Tribal journalists’ challenges stay despite political reforms in ex-FATA

Gohar Ali

Reforms in former tribal areas, known as ‘Federally Administered Tribal Areas (FATA), merging the seven border districts with northwestern Khyber Pakhtunkhwa province appear brought little change in people’s lives nor did they help journalists do journalism with ease.

The challenges, journalists from these areas say, are “multiplied” effecting their works when they report issues local communities are facing. “We are shaking when we try to report these social issues and other problems as no-go areas are increasing where journalists are not allowed to go without prior permission,” many journalists from these districts shared their stories in post-FATA situation.

An “undeclared censorship” prevails in these districts. Moving with camera is even more dangerous with authorities spotting media practioners from a distant.

Tribal journalists paid heavy price for reporting. Since early 2002 after terrorist attacks on the United States in 2001, around 14 have so far been targeted and perpetrators of crimes are still at large. This permeates sense of insecurity among these journalists leading to increased self-censorship besides enforced censorship.

Although threat of extreme form of censorship – physical elimination – has somehow changed into verbal threats and no major violation of media rights has been monitored or documented in the last seven months.

Not all press clubs in these border areas have own buildings. Some are based in rented buildings and are not equipped with the latest lab to help journalists perform professional duties with much ease.

Fewer capacity building opportunities are coming their ways now, especially after the ex-FATA merger. A senior journalist from Landikotal said as these districts are governed through new laws local journalists are finding it difficult to report especially court proceedings. “We need training equipping our journalists with court reporting principles,” Ibrahim Shinwari, who works for Dawn newspaper, said.

Access to government offices is a real challenge journalists are facing in the newly-merged areas. The biggest issue is the access to information. These government departments are lacking information officers to share verified and official data or information with local journalists. Local authorities are not treating media as partner to develop these backward areas where Taliban exploit “sense of deprivation” among the local communities and recruit foot soldiers with much ease.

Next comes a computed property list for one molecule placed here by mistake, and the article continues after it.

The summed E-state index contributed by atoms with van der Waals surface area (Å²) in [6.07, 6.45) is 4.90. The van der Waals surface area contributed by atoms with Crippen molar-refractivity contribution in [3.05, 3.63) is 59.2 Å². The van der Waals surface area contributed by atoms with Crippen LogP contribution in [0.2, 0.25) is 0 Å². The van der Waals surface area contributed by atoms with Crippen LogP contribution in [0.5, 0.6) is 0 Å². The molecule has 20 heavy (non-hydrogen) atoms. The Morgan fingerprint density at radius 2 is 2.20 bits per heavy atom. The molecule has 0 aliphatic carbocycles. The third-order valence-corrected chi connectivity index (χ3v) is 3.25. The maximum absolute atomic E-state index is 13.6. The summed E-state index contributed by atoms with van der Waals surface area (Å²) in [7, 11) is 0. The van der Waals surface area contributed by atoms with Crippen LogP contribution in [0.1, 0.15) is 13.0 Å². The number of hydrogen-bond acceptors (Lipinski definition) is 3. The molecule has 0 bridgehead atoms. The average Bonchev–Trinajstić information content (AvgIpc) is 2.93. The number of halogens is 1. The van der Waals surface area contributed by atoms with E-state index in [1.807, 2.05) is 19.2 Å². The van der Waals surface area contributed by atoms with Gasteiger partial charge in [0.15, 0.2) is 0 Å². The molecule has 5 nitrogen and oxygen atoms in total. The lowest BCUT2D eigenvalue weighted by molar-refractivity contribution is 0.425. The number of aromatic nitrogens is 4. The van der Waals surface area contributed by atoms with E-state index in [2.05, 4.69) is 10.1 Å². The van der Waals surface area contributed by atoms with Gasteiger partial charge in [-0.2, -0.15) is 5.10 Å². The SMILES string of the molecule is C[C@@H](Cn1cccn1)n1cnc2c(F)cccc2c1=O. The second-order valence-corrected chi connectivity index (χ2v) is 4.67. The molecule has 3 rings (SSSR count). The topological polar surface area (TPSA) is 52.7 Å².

Jamrud Press Club president Sajid Ali Kokikhel cried foul at not getting invitation from officials for briefing on tribal areas’ development. “There is no significant behavioral change in government authorities towards the media after the merger,” he believes and adds: “Media is not treated as partner in the development.”

He said when journalists on their own “go to official functions” they were denied access. “Journalism was not as restricted in pre-merger FATA and it is in post-merger FATA.”

The recent arrest of journalist Ali Noor Wazir in Wana, South Waziristan, on charge of covering public meeting of “Pashtun Tahafuz Movement (PTM)” sending him to prison for 15 days. Such happening brings old memory of repressive policy towards the media back. The authorities also charged the arrested journalist with “violating Covid19 SoPs.” Mainstream media has zero tolerance for PTM coverage as the state institutions look at this movement with great suspicion.

Financial issues are apart from professional challenges. Most tribal journalists are unpaid for their works. “Our financial challenges may prove devastating for journalism in merged tribal areas,” Ali warned.

However, these journalists are unanimous to stress that they need capacity building trainings more than any other intervention these merged tribal districts seek at the most at this given time.


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